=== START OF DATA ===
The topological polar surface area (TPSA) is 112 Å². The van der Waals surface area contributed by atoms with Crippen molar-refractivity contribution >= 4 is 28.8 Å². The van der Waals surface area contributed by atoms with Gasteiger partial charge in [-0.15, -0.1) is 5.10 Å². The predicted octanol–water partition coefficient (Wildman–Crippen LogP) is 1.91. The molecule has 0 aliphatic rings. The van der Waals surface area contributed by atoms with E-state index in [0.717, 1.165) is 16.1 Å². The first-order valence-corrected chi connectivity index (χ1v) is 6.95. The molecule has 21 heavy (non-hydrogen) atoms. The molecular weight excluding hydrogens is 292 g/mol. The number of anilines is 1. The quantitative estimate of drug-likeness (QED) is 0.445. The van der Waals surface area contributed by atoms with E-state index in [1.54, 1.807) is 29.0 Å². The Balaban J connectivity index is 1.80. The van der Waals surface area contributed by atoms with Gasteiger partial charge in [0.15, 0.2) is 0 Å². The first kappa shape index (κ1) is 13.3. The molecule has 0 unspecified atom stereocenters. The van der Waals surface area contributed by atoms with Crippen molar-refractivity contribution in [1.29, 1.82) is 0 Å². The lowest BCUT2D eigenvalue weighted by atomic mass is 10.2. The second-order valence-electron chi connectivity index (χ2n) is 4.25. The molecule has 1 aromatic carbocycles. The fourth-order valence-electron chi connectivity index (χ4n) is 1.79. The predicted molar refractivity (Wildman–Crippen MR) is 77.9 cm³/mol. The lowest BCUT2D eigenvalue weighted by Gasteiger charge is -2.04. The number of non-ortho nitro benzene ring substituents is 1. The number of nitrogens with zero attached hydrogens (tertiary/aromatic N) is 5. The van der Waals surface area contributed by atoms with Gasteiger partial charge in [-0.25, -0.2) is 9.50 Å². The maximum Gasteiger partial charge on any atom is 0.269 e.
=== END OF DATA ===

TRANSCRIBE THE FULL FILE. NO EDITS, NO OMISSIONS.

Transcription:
The topological polar surface area (TPSA) is 112 Å². The van der Waals surface area contributed by atoms with Crippen molar-refractivity contribution >= 4 is 28.8 Å². The van der Waals surface area contributed by atoms with Gasteiger partial charge in [-0.15, -0.1) is 5.10 Å². The predicted octanol–water partition coefficient (Wildman–Crippen LogP) is 1.91. The molecule has 0 aliphatic rings. The van der Waals surface area contributed by atoms with E-state index in [0.717, 1.165) is 16.1 Å². The first-order valence-corrected chi connectivity index (χ1v) is 6.95. The molecule has 21 heavy (non-hydrogen) atoms. The molecular weight excluding hydrogens is 292 g/mol. The number of anilines is 1. The quantitative estimate of drug-likeness (QED) is 0.445. The van der Waals surface area contributed by atoms with E-state index in [1.54, 1.807) is 29.0 Å². The Balaban J connectivity index is 1.80. The van der Waals surface area contributed by atoms with Gasteiger partial charge in [0.15, 0.2) is 0 Å². The first kappa shape index (κ1) is 13.3. The molecule has 0 unspecified atom stereocenters. The van der Waals surface area contributed by atoms with Crippen molar-refractivity contribution in [1.29, 1.82) is 0 Å². The lowest BCUT2D eigenvalue weighted by atomic mass is 10.2. The second-order valence-electron chi connectivity index (χ2n) is 4.25. The molecule has 1 aromatic carbocycles. The fourth-order valence-electron chi connectivity index (χ4n) is 1.79. The predicted molar refractivity (Wildman–Crippen MR) is 77.9 cm³/mol. The lowest BCUT2D eigenvalue weighted by Gasteiger charge is -2.04. The number of non-ortho nitro benzene ring substituents is 1. The number of nitrogens with zero attached hydrogens (tertiary/aromatic N) is 5. The van der Waals surface area contributed by atoms with Gasteiger partial charge in [-0.25, -0.2) is 9.50 Å². The maximum Gasteiger partial charge on any atom is 0.269 e.